Kevin Harman is the aviation business line director for Europe, Middle East and India at URS

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Owen Smith is naïve if he thinks misogynist abuse in Labour started with Jeremy Corbyn

“We didn’t have this sort of abuse before Jeremy Corbyn became the leader.”

Owen Smith, the MP challenging Jeremy Corbyn in the Labour leadership contest, has told BBC News that the party’s nastier side is a result of its leader.

He said:

“I think Jeremy should take a little more responsibility for what’s going on in the Labour party. After all, we didn’t have this sort of abuse and intolerance, misogyny, antisemitism in the Labour party before Jeremy Corbyn became the leader.

“It’s now become something that is being talked about on television, on radio, and in newspapers. And Angela is right, it has been effectively licenced within the last nine months.

“We’re the Labour party. We’ve got to be about fairness, and tolerance, and equality. It’s in our DNA. So for us to be reduced to this infighting is awful. Now, I understand why people feel passionately about the future of our party – I feel passionately about that. I feel we’re in danger of splitting and being destroyed.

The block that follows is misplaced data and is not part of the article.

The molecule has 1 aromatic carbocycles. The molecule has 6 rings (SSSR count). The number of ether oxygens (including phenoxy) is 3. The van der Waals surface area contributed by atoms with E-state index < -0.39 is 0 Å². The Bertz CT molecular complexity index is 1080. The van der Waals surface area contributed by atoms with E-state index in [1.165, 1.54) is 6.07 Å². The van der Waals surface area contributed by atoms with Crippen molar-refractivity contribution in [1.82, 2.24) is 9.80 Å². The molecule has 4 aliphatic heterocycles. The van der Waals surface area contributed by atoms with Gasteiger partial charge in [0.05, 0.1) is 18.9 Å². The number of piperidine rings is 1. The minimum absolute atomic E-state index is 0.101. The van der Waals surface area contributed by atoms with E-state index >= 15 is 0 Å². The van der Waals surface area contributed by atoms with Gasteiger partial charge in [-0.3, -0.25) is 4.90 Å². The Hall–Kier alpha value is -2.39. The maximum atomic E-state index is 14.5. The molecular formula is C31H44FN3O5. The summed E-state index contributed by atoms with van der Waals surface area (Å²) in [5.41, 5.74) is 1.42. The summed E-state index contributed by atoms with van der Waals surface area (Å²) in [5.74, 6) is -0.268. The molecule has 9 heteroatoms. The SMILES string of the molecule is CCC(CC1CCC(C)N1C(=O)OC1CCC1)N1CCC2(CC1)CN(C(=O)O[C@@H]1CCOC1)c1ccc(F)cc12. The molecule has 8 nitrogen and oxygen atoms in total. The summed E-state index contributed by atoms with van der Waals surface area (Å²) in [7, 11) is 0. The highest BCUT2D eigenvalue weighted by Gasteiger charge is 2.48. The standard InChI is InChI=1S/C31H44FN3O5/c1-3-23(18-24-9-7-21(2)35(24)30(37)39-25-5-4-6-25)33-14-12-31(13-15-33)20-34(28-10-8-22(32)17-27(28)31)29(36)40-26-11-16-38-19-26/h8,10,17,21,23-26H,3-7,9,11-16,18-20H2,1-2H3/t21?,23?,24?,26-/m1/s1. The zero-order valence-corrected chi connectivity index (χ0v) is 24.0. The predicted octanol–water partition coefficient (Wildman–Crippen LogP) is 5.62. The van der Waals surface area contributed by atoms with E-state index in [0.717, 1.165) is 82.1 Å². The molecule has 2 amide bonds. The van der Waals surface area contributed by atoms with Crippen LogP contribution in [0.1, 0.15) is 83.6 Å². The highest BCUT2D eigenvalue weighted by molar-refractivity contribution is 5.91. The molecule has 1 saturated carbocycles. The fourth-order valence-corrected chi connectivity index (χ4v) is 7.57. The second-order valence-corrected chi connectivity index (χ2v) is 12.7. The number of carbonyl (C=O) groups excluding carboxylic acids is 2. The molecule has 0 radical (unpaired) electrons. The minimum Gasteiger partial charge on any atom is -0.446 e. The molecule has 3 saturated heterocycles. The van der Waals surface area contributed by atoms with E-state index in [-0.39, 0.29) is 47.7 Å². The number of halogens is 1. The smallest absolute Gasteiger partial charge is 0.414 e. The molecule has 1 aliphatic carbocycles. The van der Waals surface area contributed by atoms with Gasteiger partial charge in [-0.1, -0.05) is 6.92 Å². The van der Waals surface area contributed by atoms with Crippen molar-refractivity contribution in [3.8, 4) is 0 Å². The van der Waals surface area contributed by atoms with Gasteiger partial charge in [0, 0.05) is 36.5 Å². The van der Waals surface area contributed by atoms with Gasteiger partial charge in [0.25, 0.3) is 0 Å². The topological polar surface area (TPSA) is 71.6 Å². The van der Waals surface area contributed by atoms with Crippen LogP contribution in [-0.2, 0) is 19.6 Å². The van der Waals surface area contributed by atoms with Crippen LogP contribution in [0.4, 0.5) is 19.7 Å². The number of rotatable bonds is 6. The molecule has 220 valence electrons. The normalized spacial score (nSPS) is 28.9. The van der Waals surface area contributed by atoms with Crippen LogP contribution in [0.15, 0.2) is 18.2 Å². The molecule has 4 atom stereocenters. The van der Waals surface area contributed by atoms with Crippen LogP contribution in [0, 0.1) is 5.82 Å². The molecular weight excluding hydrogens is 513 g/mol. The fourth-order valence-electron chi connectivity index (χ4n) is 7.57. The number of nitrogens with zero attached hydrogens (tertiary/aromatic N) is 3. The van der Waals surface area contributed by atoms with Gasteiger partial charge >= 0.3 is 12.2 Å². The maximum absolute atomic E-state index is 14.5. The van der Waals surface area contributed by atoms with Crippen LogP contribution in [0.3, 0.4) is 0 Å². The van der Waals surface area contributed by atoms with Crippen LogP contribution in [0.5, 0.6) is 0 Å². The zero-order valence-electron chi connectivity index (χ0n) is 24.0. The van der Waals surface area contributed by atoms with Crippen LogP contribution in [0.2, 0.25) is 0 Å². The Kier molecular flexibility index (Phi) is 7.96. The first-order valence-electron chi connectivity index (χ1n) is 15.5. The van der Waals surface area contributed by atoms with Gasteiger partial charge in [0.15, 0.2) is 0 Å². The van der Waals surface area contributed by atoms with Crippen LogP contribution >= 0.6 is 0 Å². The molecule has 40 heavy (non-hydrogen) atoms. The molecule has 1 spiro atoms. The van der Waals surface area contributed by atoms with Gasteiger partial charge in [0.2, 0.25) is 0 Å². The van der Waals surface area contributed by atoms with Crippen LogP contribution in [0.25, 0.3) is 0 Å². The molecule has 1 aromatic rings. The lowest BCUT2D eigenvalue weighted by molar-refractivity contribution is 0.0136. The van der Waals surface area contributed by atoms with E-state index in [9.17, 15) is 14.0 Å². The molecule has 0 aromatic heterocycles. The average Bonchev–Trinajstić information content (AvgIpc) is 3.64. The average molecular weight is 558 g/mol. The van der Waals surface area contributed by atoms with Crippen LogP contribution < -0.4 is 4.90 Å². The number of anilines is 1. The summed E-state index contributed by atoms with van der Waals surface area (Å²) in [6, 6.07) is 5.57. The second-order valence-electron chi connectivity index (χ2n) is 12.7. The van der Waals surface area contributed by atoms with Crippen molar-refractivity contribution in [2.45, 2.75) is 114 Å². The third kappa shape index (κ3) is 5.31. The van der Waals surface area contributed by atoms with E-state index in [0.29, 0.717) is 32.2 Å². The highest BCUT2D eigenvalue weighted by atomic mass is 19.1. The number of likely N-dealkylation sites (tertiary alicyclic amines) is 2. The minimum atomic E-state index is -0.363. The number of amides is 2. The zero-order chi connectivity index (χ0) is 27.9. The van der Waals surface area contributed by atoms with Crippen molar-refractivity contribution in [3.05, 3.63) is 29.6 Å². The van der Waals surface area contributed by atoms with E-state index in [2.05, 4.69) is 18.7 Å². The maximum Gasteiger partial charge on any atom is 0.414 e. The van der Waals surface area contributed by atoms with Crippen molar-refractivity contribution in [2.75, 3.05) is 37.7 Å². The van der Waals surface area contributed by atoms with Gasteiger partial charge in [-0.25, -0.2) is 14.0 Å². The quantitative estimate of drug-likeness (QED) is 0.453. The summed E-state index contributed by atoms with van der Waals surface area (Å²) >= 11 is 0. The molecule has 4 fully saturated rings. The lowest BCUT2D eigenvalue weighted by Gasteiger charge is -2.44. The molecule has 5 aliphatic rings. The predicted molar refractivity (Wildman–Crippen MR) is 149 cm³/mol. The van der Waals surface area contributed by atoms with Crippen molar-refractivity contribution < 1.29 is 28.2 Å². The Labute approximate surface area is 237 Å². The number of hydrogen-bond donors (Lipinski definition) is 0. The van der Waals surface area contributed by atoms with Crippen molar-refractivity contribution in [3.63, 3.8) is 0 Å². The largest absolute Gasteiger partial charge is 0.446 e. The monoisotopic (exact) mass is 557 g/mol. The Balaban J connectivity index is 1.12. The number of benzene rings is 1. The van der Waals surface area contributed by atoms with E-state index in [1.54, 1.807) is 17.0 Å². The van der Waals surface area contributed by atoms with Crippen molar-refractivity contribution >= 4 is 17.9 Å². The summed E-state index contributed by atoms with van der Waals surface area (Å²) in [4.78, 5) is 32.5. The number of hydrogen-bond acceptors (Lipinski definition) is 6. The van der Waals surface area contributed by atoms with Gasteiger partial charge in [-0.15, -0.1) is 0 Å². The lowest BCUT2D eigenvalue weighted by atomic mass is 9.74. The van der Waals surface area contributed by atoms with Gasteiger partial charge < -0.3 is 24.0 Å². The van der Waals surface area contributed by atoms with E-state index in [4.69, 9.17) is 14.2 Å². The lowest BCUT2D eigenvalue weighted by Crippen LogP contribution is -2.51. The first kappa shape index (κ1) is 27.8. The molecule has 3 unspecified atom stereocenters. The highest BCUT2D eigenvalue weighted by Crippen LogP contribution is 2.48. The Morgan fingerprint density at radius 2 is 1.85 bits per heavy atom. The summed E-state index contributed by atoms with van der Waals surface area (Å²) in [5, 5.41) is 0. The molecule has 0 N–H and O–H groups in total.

“But we can’t tolerate it. And it isn’t good enough for Jeremy simply to say he has threats too. Well, I’ve had death threats, I’ve had threats too, but I’m telling him, it’s got to be stamped out. We’ve got to have zero tolerance of this in the Labour party.”

While Smith’s conclusion is correct, his analysis is worryingly wrong.

Whether it is out of incompetence or an unwillingness to see the extent of the situation, Corbyn has done very little to stamp out abuse in his party, which has thus been allowed to escalate. It is fair enough of Smith to criticise him for his failure to stem the flow and punish the perpetrators.

It is also reasonable to condemn Corbyn's inability to stop allies like Chancellor John McDonnell and Unite leader Len McCluskey using violent language (“lynch mob”, “fucking useless”, etc) about their opponents, which feeds into the aggressive atmosphere. Though, as I’ve written before, Labour politicians on all sides have a duty to watch their words.